Chéri and The End of Chéri (Paperback)

Chéri and The End of Chéri By Colette, Rachel Careau (Translated by), Lydia Davis (Foreword by) Cover Image
By Colette, Rachel Careau (Translated by), Lydia Davis (Foreword by)
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A New York Times Book Review Editors' Choice



An exquisite new translation of Colette’s tragicomic masterpiece, a pair of novels exploring the relationship between an aging courtesan and a much younger man.


Chéri and its sequel, The End of Chéri, mark Colette’s finest achievements in their brilliant, subtle, and frank investigations of love and power. Set in the Parisian demimonde in the last days of the Belle Époque, Chéri tells the story of Léa, a courtesan at the end of a successful career, and her lover, the beautiful but emotionally opaque Chéri. Chéri will soon enter into an arranged marriage, ending their six-year affair, which—they will each realize too late—has been the one real love of their lives.


The End of Chéri picks up their story in the aftermath of the First World War. Chéri, now a decorated soldier, has returned from the trenches to a changed world. Emotionally estranged from his independent and unfaithful wife, a psychically wounded Chéri begins an inexorable descent—one that leads him back to a stunning encounter with Léa.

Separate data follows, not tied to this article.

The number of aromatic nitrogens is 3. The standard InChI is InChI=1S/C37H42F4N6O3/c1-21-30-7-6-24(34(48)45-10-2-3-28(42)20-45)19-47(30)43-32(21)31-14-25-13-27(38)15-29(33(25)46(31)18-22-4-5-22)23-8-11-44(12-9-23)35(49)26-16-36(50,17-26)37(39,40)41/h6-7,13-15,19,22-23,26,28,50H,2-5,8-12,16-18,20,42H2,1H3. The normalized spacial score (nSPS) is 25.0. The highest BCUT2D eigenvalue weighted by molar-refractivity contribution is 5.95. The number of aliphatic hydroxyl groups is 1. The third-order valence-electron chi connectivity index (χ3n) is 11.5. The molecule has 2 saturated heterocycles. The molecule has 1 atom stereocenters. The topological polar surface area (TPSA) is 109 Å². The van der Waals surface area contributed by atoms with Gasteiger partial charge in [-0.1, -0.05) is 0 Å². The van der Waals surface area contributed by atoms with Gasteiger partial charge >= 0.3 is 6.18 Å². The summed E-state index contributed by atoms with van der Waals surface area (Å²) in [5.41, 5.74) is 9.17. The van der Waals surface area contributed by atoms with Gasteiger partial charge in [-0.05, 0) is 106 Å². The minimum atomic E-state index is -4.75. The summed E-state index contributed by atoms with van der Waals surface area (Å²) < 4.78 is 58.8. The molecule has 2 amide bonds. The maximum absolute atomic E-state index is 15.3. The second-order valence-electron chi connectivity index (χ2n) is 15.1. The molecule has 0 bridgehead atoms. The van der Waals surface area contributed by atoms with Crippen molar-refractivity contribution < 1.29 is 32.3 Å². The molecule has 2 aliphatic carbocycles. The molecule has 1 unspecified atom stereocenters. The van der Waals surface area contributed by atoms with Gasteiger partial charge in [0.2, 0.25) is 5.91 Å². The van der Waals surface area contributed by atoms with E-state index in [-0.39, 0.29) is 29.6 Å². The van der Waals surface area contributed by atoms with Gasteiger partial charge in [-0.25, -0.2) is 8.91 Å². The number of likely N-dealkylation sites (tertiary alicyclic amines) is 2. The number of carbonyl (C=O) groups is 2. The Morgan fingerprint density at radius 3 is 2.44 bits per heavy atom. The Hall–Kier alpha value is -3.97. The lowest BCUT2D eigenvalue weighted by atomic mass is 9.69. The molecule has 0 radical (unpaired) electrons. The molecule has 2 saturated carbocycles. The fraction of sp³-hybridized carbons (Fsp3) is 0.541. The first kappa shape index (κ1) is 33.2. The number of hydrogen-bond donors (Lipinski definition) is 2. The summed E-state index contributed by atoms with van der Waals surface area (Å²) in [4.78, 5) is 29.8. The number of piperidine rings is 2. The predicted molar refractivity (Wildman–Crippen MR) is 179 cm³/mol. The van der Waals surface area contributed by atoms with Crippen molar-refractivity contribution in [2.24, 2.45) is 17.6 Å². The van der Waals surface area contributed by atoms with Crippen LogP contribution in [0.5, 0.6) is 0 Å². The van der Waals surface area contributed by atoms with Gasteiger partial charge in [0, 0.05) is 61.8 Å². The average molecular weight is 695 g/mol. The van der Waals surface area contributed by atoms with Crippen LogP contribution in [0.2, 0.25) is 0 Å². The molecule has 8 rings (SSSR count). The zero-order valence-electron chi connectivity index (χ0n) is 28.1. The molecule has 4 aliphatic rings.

As the acclaimed writer and translator Lydia Davis puts it in an illuminating foreword, Rachel Careau’s “brilliantly ingenious, close new translation” reveals Chéri and The End of Chéri as “the strangest of love stories.” Colette skillfully portrays her characters’ shifting inner lives and desires amid a clear-eyed depiction of interpersonal power dynamics. Careau’s lean, attentive translation restores to these classic novels their taut, remarkably modern style—the essence of Colette’s genius.



About the Author


Colette (1873–1954) wrote numerous works, including Gigi, The Vagabond, and My Mother’s House. She was the first woman elected president of the Académie Goncourt.

Rachel Careau was named a National Endowment for the Arts Literature Translation Fellow in 2019. Her translations of Roger Lewinter’s Story of Love in Solitude and The Attraction of Things were published by New Directions in 2016. Her writing and translations have appeared in Literary Hub, BOMB, Harper’s Magazine, Plume, and Two Lines. She lives in Hudson, New York.

Praise For…


Rachel Careau’s meticulous and agile translation of this pair of novels brings to Anglophone readers some of Colette’s finest writing, rich in the sensuality for which she is widely known—but also in the sharpness of her social observations, so ahead of her time that they come across as radical even by contemporary standards. Above all, Careau captures the technicality of Colette’s prose. She manages shifts in mood and characterization as well as the complexity of Colette’s sentences—sometimes terse, sometimes richly metaphoric—and she does so in a way that feels at once faithful to the author’s era and utterly timeless.
— Tash Aw - New York Times Book Review